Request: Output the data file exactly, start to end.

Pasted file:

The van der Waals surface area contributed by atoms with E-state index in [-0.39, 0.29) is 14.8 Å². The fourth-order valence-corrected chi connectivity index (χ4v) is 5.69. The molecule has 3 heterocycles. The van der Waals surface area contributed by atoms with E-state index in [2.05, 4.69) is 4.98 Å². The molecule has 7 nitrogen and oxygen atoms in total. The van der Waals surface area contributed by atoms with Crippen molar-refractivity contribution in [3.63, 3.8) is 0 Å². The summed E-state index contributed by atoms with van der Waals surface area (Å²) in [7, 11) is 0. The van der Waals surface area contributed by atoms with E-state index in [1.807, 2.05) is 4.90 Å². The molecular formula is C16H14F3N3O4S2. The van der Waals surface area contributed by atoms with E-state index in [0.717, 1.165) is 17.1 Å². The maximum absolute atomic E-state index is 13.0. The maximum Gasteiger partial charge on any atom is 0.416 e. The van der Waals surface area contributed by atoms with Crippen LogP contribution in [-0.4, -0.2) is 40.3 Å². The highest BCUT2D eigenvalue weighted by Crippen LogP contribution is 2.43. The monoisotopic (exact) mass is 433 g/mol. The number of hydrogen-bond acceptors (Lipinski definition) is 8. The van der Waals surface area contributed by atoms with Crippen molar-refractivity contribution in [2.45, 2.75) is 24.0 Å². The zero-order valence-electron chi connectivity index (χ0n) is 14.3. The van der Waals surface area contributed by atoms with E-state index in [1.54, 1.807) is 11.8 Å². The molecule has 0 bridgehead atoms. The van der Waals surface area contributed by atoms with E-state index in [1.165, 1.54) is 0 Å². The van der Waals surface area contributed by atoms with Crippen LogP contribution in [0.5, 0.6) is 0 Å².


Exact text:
The van der Waals surface area contributed by atoms with E-state index in [-0.39, 0.29) is 14.8 Å². The fourth-order valence-corrected chi connectivity index (χ4v) is 5.69. The molecule has 3 heterocycles. The van der Waals surface area contributed by atoms with E-state index in [2.05, 4.69) is 4.98 Å². The molecule has 7 nitrogen and oxygen atoms in total. The van der Waals surface area contributed by atoms with Crippen molar-refractivity contribution in [3.63, 3.8) is 0 Å². The summed E-state index contributed by atoms with van der Waals surface area (Å²) in [7, 11) is 0. The van der Waals surface area contributed by atoms with E-state index in [1.807, 2.05) is 4.90 Å². The molecular formula is C16H14F3N3O4S2. The van der Waals surface area contributed by atoms with E-state index in [0.717, 1.165) is 17.1 Å². The maximum absolute atomic E-state index is 13.0. The maximum Gasteiger partial charge on any atom is 0.416 e. The van der Waals surface area contributed by atoms with Crippen LogP contribution in [-0.4, -0.2) is 40.3 Å². The highest BCUT2D eigenvalue weighted by Crippen LogP contribution is 2.43. The monoisotopic (exact) mass is 433 g/mol. The number of hydrogen-bond acceptors (Lipinski definition) is 8. The van der Waals surface area contributed by atoms with Crippen molar-refractivity contribution in [2.45, 2.75) is 24.0 Å². The zero-order valence-electron chi connectivity index (χ0n) is 14.3. The van der Waals surface area contributed by atoms with E-state index in [1.54, 1.807) is 11.8 Å². The molecule has 0 bridgehead atoms. The van der Waals surface area contributed by atoms with E-state index in [1.165, 1.54) is 0 Å². The van der Waals surface area contributed by atoms with Crippen LogP contribution in [0.5, 0.6) is 0 Å².